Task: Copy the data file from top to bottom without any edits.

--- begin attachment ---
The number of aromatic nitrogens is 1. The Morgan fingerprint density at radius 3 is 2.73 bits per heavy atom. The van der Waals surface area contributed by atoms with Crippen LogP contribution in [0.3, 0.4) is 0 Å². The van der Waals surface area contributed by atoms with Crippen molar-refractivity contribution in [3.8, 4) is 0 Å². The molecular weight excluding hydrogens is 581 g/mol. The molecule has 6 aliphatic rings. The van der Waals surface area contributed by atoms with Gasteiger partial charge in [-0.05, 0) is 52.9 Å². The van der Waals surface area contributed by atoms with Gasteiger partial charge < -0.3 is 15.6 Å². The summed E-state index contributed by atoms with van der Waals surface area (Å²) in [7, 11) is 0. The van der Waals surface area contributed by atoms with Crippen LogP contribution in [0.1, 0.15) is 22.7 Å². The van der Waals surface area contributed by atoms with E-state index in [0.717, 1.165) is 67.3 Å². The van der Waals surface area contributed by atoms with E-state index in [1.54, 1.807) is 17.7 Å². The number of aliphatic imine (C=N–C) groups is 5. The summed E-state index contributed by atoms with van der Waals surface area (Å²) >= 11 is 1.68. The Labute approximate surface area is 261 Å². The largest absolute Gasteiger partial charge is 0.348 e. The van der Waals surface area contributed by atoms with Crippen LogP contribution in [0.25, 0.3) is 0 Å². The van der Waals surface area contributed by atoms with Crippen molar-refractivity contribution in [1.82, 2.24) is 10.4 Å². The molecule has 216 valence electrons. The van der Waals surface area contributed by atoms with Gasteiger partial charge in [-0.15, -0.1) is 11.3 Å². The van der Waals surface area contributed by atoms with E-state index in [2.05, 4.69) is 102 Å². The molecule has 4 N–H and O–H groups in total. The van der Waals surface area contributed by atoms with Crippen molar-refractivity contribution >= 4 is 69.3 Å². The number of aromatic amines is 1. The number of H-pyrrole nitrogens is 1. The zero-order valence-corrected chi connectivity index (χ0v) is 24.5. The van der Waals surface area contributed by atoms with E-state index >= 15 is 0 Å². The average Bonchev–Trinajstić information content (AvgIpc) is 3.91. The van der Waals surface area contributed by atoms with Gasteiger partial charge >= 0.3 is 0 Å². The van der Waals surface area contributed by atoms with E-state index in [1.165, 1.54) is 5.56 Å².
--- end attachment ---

The number of aromatic nitrogens is 1. The Morgan fingerprint density at radius 3 is 2.73 bits per heavy atom. The van der Waals surface area contributed by atoms with Crippen LogP contribution in [0.3, 0.4) is 0 Å². The van der Waals surface area contributed by atoms with Crippen molar-refractivity contribution in [3.8, 4) is 0 Å². The molecular weight excluding hydrogens is 581 g/mol. The molecule has 6 aliphatic rings. The van der Waals surface area contributed by atoms with Gasteiger partial charge in [-0.05, 0) is 52.9 Å². The van der Waals surface area contributed by atoms with Gasteiger partial charge < -0.3 is 15.6 Å². The summed E-state index contributed by atoms with van der Waals surface area (Å²) in [7, 11) is 0. The van der Waals surface area contributed by atoms with Crippen LogP contribution in [0.1, 0.15) is 22.7 Å². The van der Waals surface area contributed by atoms with E-state index in [0.717, 1.165) is 67.3 Å². The van der Waals surface area contributed by atoms with E-state index in [1.54, 1.807) is 17.7 Å². The number of aliphatic imine (C=N–C) groups is 5. The summed E-state index contributed by atoms with van der Waals surface area (Å²) >= 11 is 1.68. The Labute approximate surface area is 261 Å². The largest absolute Gasteiger partial charge is 0.348 e. The van der Waals surface area contributed by atoms with Crippen LogP contribution in [0.25, 0.3) is 0 Å². The van der Waals surface area contributed by atoms with Crippen molar-refractivity contribution in [1.82, 2.24) is 10.4 Å². The molecule has 216 valence electrons. The van der Waals surface area contributed by atoms with Gasteiger partial charge in [-0.15, -0.1) is 11.3 Å². The van der Waals surface area contributed by atoms with E-state index in [2.05, 4.69) is 102 Å². The molecule has 4 N–H and O–H groups in total. The van der Waals surface area contributed by atoms with Crippen molar-refractivity contribution >= 4 is 69.3 Å². The number of aromatic amines is 1. The number of H-pyrrole nitrogens is 1. The zero-order valence-corrected chi connectivity index (χ0v) is 24.5. The van der Waals surface area contributed by atoms with E-state index >= 15 is 0 Å². The average Bonchev–Trinajstić information content (AvgIpc) is 3.91. The van der Waals surface area contributed by atoms with Gasteiger partial charge >= 0.3 is 0 Å². The van der Waals surface area contributed by atoms with E-state index in [1.165, 1.54) is 5.56 Å².